brew_day

Basic Brewing #2 will break down the six basic steps that are listed below for actually brewing the beer.

1. Clean and Sanitize Equipment
2. Steeping Specialty Grains
3. Adding the Malt Extract
4. Adding the hops
5. Getting yeast ready
6. Cooling the Wort

Keep in mind that brewing the beer will take at about 2.5 hours to complete. Once you have picked out the beer style and bought the ingredients  for the malt extract recipe you will be ready for brew day. Also note that all hops and yeast should be kept in the refrigerator until used.

Clean and Sanitize Equipment (15 minutes)

This is one of the most important steps in homebrewing, keeping your equipment clean and sanitized is an absolute necessity. To do so fill your fermenting bucket with water and the recommended amount of sanitizing solution, I use Beer-Brite. Then place anything that touches the cooled wort into the water. This should include but is not limited to the stirring spoon, funnel, strainers, hop bag, airlock(with rubber stopper), siphon, plastic hoses, and even the lid to the fermenter. Let all of these items sit in the water until about 15 minutes before use.

sanitizing equipment inside the fermenting bucket

sanitizing equipment inside the fermenting bucket

Steeping the Specialty Grains (30 minutes)

This step is not 100% necessary in extract brewing, but really helps in adding uniqueness and additional flavor to the overall beer. Essentially what you are doing in this step is soaking the grains in about 155 degree water for about 30 minutes to extract the necessary sugars from the grains.

Start off by buying the recommended grains in the recipe from your local brew shop or online. Have the grains milled; this can usually be done onsite at the brew shop or using a rolling pin at home. Pour two gallons of water into your brew pot and bring the temperature to exactly 155 degrees.  Once you get tired of using store bought spring water, check out our article on building a water filter for brewing, it gets the job done at just under $40.

adding the first two gallons of water

adding the first two gallons of water

Put the grains into the mesh bag and hang them into the water, just like if you were making tea. Make sure you keep the water constant between 158 and 152 degrees, let the grains soak for 30 minutes. While doing this, take your malt extract package and soak it in warm water (this helps when pouring it in the next step). After 30 minutes of steeping remove the grains. Now move on to adding the malt extract.

malted grains inside steep bags

malted grains inside steep bags

Adding the Malt Extract (5 minutes)

At this point your malt extract package has soaked in warm water for a bit and your grains have been steeped. Next, add two more gallons of water along with the malt extract and bring it all to a boil stirring so that the extract does not burn on the bottom of the pot. Stir until extract is essentially dissolved. Once you have a light rolling boiling, make sure your burner is not set too high, and move on to adding the hops. Keep in mind the liquid will foam up at the top of the pot. Occasionally this foam may boil over this is called a “hot break,” when it does cut the heat of completely and let it settle; repeat as necessary.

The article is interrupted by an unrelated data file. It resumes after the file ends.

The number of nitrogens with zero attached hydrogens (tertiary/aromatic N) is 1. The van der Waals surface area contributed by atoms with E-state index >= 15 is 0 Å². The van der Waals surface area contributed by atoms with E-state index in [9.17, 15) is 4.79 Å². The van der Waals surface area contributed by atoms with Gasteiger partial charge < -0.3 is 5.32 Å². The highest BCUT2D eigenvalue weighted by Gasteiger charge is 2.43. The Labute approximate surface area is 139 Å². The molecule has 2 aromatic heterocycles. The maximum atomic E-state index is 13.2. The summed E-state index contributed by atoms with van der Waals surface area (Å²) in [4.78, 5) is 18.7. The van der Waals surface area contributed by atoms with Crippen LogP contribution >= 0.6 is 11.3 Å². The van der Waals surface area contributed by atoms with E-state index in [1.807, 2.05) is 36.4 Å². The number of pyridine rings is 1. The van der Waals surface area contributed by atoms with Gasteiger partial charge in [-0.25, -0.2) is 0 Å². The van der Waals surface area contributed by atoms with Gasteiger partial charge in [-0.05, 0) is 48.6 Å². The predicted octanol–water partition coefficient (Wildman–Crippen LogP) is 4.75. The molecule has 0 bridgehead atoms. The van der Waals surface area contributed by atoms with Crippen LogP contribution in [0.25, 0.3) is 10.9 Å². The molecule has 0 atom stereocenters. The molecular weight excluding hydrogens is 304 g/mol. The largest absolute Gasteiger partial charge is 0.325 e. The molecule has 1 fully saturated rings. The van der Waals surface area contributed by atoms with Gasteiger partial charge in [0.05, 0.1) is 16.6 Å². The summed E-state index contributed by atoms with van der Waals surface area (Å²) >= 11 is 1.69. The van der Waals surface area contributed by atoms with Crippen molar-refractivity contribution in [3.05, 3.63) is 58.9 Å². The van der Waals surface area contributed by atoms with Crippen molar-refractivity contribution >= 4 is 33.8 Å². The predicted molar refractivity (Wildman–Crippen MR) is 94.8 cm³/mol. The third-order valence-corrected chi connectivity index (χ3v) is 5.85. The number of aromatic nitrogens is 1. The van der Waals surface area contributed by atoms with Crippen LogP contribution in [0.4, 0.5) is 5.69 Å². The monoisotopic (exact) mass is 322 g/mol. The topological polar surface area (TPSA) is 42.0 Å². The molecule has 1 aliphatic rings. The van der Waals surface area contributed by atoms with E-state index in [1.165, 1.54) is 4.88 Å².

added addtional water along with malt extract

added addtional water along with malt extract

Adding the Hops (60 minutes)

Once you have added the malt extract and have the boil going; it is time to add the hops. I prefer using a hop bag, this can be purchased at you local home brew store or online. Hops are usually added two to three times during the boil. First, you will add the bittering hops, check the exact recipe for type and amount, and let them cook for 45 minutes. At the 45 minute mark you will add the second round of hops, called the aroma hops, and they will cook for 15 minutes. Note that other flavor additions may be added at his time including coriander, orange zest, cloves, and other spices depending on the recipe.  After waiting the final 60 minutes, cut off the burner and get ready to cool the liquid (now officially called “wort”).

added hops, just waiting as the boil continues

added hops, just waiting as the boil continues

Getting the yeast ready (5 minutes)

Quickly get the yeast rehydrated so that it will be ready when the wort is cooled down low enough. Add one cup of warm (95 to 105 degree) boiled water into a sanitized bowl/cup and add in the yeast, cover with plastic wrap and wait 15 minutes. In the meantime go to the next step and began cooling the wort. After 15 minutes have passed gently stir the yeast/water liquid and let it sit for another 15 minutes. After about 30 total minutes the yeast should be ready to put into the wort or in brewing terms “pitchable.”

Cooling the Wort (30 minutes)

The wort must be cooled to yeast pitching temperature (65 to 80 degrees) after the boil as quickly as possible. You can do this in a few different ways, I have a copper wort chiller pictured below that I use now, check out the advance section of the site for more details on it.  Another more basic way to do this is by placing the pot into a sink or bathtub and immerse it in ice water with added salt if possible. I used the sink, it seemed to be a bit more efficient. While the wort is cooling down make sure to check back on your yeast rehydration to stir it when the time comes. Another tip that helps cool quicker in a sink would be to move the ice water around the pot and not let it just sit there.  Once the wort is cooled measure its OG with a hydrometer, this will be helpful in calculating the beers alcohol content  later.

cooling the beer using a wort chiller

cooling the beer using a wort chiller

Keep in mind that you do not want any contaminants or cooling water to get into the pot. Once the wort temperature has reached 80 degrees move on to fermenting the beer,  Basic Brewing #3 – Fermenting the Beer.